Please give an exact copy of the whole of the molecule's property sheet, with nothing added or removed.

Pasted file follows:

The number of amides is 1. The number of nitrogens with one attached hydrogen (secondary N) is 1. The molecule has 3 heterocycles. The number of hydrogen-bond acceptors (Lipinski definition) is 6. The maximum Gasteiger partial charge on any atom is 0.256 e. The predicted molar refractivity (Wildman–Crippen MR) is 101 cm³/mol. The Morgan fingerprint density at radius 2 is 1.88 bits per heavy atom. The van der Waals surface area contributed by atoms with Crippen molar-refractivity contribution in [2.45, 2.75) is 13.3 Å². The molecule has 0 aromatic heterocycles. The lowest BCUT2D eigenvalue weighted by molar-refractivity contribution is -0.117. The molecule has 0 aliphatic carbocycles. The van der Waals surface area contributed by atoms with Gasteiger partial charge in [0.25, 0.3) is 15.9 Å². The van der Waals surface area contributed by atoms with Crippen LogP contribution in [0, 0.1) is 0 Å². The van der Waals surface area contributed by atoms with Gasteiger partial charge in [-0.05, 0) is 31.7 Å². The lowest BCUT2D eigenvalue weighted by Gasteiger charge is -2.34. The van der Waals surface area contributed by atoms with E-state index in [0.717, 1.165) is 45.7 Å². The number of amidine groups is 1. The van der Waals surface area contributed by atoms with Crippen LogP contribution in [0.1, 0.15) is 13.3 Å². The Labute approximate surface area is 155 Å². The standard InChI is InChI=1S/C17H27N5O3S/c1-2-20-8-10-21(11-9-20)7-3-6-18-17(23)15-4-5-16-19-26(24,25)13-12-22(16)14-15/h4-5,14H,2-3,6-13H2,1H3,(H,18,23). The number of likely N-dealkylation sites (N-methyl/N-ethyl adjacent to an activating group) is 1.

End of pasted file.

The number of amides is 1. The number of nitrogens with one attached hydrogen (secondary N) is 1. The molecule has 3 heterocycles. The number of hydrogen-bond acceptors (Lipinski definition) is 6. The maximum Gasteiger partial charge on any atom is 0.256 e. The predicted molar refractivity (Wildman–Crippen MR) is 101 cm³/mol. The Morgan fingerprint density at radius 2 is 1.88 bits per heavy atom. The van der Waals surface area contributed by atoms with Crippen molar-refractivity contribution in [2.45, 2.75) is 13.3 Å². The molecule has 0 aromatic heterocycles. The lowest BCUT2D eigenvalue weighted by molar-refractivity contribution is -0.117. The molecule has 0 aliphatic carbocycles. The van der Waals surface area contributed by atoms with Gasteiger partial charge in [0.25, 0.3) is 15.9 Å². The van der Waals surface area contributed by atoms with Crippen LogP contribution in [0, 0.1) is 0 Å². The van der Waals surface area contributed by atoms with Gasteiger partial charge in [-0.05, 0) is 31.7 Å². The lowest BCUT2D eigenvalue weighted by Gasteiger charge is -2.34. The van der Waals surface area contributed by atoms with E-state index in [0.717, 1.165) is 45.7 Å². The number of amidine groups is 1. The van der Waals surface area contributed by atoms with Crippen LogP contribution in [0.1, 0.15) is 13.3 Å². The Labute approximate surface area is 155 Å². The standard InChI is InChI=1S/C17H27N5O3S/c1-2-20-8-10-21(11-9-20)7-3-6-18-17(23)15-4-5-16-19-26(24,25)13-12-22(16)14-15/h4-5,14H,2-3,6-13H2,1H3,(H,18,23). The number of likely N-dealkylation sites (N-methyl/N-ethyl adjacent to an activating group) is 1.